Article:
Figure 3: a) view of the volcano from the SW flank. gas emissions and water vapor , b) deposits of pyroclastic flows. (Photo: G. Viracucha IG-EPN).
The vegetation inside the caldera, to the East and the North East showed the presence of fine gray ash. Because the wind mobilizes ash emitting column (Figure 4).
Figure 4: vegetation affected by ash falls. (Photo: G. Viracucha IG-EPN).
The activity of Reventador volcano remains at high levels, with permanent explosions, pyroclastic flows and recurring emissions with a moderate load of ashes scattered around the volcano without much impact on populated areas surrounding the volcano.
Source : IGEPN
Kilauea , Hawai :
19°25’16 » N 155°17’13 » W,
Summit Elevation 4091 ft (1247 m)
Current Volcano Alert Level: WATCH
Current Aviation Color Code: ORANGE
Eruptions continue at Kilauea Volcano’s summit and East Rift Zone. The lava flow to the southeast of Pu’u’O’o continues to spread and advance, still posing no threat to nearby communities. The lava lake at Halema’uma’u Crater continues to circulate and spatter, and the lake level has risen slightly over the past day. Low rates of seismicity are observed across the volcano, and long-term deformation trends show continued inflation beneath the summit and uppermost Southwest Rift Zone. The June 27th lava flow northeast of Pu’u’O’o is no longer active.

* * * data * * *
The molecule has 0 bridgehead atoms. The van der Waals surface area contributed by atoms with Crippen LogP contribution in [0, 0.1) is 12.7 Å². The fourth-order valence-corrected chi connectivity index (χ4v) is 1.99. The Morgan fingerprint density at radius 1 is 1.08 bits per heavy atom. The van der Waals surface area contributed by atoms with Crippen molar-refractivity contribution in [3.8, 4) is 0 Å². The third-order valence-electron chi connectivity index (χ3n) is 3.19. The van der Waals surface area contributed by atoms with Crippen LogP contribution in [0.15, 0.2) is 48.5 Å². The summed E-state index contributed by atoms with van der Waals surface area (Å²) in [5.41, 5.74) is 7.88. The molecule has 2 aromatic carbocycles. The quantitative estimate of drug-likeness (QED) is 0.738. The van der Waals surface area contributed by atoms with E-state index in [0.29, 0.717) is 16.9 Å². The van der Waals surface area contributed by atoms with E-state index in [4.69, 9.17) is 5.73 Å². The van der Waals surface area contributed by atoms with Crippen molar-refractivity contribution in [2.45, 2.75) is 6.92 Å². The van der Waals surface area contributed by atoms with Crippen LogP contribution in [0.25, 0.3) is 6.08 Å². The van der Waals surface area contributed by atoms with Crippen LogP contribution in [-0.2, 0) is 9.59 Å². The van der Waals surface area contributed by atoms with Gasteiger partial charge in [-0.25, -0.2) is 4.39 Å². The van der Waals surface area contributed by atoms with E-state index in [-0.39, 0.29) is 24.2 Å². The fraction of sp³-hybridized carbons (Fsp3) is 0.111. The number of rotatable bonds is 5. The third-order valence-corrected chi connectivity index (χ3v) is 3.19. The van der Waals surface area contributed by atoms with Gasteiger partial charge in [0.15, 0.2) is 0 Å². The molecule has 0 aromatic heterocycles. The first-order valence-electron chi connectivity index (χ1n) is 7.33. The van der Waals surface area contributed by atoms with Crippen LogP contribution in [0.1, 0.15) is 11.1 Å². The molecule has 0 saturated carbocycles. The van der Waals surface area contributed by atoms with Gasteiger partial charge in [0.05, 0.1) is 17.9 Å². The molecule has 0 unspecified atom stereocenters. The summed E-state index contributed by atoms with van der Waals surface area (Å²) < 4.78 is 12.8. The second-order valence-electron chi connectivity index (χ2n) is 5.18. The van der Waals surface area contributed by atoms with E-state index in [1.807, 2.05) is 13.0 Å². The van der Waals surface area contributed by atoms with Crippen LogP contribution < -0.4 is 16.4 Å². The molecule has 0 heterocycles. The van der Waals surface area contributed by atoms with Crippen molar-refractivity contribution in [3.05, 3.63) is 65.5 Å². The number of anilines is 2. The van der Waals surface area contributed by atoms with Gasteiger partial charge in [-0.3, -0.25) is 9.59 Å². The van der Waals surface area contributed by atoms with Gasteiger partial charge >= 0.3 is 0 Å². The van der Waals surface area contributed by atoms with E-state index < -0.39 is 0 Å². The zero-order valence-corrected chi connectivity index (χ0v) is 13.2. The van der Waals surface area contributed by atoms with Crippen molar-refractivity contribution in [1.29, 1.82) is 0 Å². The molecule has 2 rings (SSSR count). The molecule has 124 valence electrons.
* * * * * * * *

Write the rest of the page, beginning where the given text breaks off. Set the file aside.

Pu’u’O’o crater, with a large skylight high on its northeast flank.
Gentle inflationary tilt continues. The summit lava lake at Halema’uma’u continues to circulate and spatter. This morning, measurements show the lake surface is 29 m (~95 ft) below the adjacent crater floor. Low rates of seismicity in the summit caldera region are noted, with minor fluctuations in seismic tremor related to variations in lava lake circulation and spattering. Sulfur dioxide emissions from the summit vent over the past week ranged from 3,500 to 7,300 metric tons/day.
The lava pond in the western portion of Pu’u’O’o crater remains active, and has enlarged since our last observation. The pond today was about 50 m (160 ft) in diameter, with spattering along the western margin.
HVO webcams show several incandescent vents on the floor of Pu’u’O’o crater, as usual. Tilt measurements over the past day have been affected by rainfall. There are no significant changes in seismic activity at Pu’u’O’o. Sulfur dioxide emission rate from all East Rift Zone vents when last measured on June 22 was about 350 metric tons/day.
The leading edge of flow 61g is approaching the crest of Pulama Pali, and is moving over terrain with increasing slope. The gas plume from Pu’u’O’o is hugging the ground and blowing out to sea in the background.
Lava Flow Observations:
The active lava flow southeast of Pu’u’O’o continues to advance and spread. An HVO overflight yesterday revealed the flow is 5.1 km (3.2 miles) long, and the flow front was about 100 m (330 ft) from the northern boundary of the abandoned Royal Gardens subdivision. Over the past week the flow front has advanced at a rate of roughly 100 m per day (330 ft per day). Bright incandescence is visible in the overnight webcam views of the active lava flow field, marking lava tube skylights and scattered breakouts near the flow front.